Music

Eros and the Eschaton: Weight of Matter

Weight of Matter is a confident new turn for Eros and the Eschaton and suggests that, now a five-piece, they're just getting started.


Eros and the Eschaton

Weight of Matter

US Release: 2016-08-12
Label: Bar/None
UK Release: 2016-08-12
Label Website
Amazon
iTunes

When we last heard from Eros and the Eschaton on 2013's Home Address For Civil War, the band consisted of duo Kate Perdoni and Adam Hawkins making gauzy pop tunes in North Carolina. Since then, they've relocated to Colorado Springs and expanded into a five-piece. The change is evident on the group's solid new record, Weight of Matter. Opener "OMG I AM" hearkens back to the first record, hinting at more dreamy layers. The rest of the record breaks from that, filling up these charged tunes with crashing drums and blown-out guitars. Songs like "The Way I Feel Tonight" or the epic "Center of the World" take the established hazy sensibility and slice it up with buzzsaw guitars, pitting the sweet against the downright frenzied. Weight of Matter is at its best when the band finds a tense balance between these two extremes, like on "Rxx" when the keys soften the intense warble of the vocals and the thick bed of distorted guitars. There are moments where the balance tips, where "Long Shot" threatens to get lost in its own fog, or where "Bop Shoo Bop" thins out the crunch of guitars a bit. Overall, though, Weight of Matter is a solid rock record, one that marks a confident new turn for Eros and the Eschaton and suggests that, as a five-piece, they're just getting started.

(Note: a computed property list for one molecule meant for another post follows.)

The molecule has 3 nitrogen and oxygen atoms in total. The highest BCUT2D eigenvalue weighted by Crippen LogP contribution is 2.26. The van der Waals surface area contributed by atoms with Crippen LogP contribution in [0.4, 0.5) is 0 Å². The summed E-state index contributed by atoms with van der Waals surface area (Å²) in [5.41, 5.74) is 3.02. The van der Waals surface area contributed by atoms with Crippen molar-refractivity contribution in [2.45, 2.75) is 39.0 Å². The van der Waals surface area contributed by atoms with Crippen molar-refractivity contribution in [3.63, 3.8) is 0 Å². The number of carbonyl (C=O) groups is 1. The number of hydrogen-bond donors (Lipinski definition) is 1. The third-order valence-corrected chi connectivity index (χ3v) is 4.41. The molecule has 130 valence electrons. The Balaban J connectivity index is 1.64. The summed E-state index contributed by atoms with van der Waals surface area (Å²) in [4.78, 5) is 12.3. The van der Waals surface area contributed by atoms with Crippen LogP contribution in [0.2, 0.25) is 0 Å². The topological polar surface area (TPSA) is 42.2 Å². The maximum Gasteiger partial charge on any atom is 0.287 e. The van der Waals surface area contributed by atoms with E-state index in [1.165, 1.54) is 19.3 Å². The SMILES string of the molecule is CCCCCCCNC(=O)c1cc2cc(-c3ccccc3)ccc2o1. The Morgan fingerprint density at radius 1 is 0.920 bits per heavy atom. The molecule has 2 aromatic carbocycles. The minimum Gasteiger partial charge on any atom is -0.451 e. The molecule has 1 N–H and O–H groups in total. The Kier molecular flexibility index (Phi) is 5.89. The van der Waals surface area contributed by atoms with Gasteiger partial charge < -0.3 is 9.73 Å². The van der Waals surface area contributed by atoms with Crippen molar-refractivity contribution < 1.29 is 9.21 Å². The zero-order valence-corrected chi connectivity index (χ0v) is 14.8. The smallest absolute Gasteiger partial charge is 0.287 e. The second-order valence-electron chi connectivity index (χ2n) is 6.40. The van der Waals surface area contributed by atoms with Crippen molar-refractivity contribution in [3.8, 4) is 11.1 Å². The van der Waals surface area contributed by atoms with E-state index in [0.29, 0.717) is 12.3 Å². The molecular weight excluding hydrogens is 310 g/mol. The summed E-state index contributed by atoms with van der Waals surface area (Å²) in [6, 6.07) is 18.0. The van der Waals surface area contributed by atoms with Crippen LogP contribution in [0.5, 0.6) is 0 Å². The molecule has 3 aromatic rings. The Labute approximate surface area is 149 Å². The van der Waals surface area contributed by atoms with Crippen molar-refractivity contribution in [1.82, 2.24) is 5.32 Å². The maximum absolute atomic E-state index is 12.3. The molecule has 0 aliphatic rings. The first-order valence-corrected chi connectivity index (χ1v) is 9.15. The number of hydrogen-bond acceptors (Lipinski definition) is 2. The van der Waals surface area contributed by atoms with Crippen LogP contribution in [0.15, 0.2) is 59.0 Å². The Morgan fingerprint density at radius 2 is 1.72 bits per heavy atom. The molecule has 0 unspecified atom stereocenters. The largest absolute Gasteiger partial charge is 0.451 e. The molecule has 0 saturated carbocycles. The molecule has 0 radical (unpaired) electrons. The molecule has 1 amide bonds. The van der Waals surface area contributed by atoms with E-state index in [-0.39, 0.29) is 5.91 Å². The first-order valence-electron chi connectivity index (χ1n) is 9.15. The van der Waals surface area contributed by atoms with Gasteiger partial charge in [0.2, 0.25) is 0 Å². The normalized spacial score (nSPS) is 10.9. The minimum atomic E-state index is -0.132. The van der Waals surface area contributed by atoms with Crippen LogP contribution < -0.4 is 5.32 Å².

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Publisher: W. W. Norton
Author: Jessica Bruder
Publication date: 2017-09
Amazon

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Music

The World of Captain Beefheart: An Interview with Gary Lucas and Nona Hendryx

Gary Lucas and Nona Hendryx (photo © Michael DelSol courtesy of Howlin' Wuelf Media)

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From Haircut 100 to his own modern pop stylings, Nick Heyward is loving this new phase of his career, experimenting with genre with the giddy glee of a true pop music nerd.

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Now Truong continues the tale with Saigon Calling: London 1963-75 (originally published in French in 2015), which follows the experiences of his family after they seek refuge in Europe. It offers a poignant illustration of what life was like for a family of refugees from the war, and from the perspective of young children (granted, Truong's family were a privileged and upper class set of refugees, well-connected with South Vietnamese and European elites). While relatives and friends struggle to survive amid the bombs and street warfare of Vietnam, the displaced narrator and his siblings find their attention consumed by the latest fashion and music trends in London. The book offers a poignant and jarring reminder not just of the resilience of the human spirit, but also of its ability to seek solace in the materiality of one's present.

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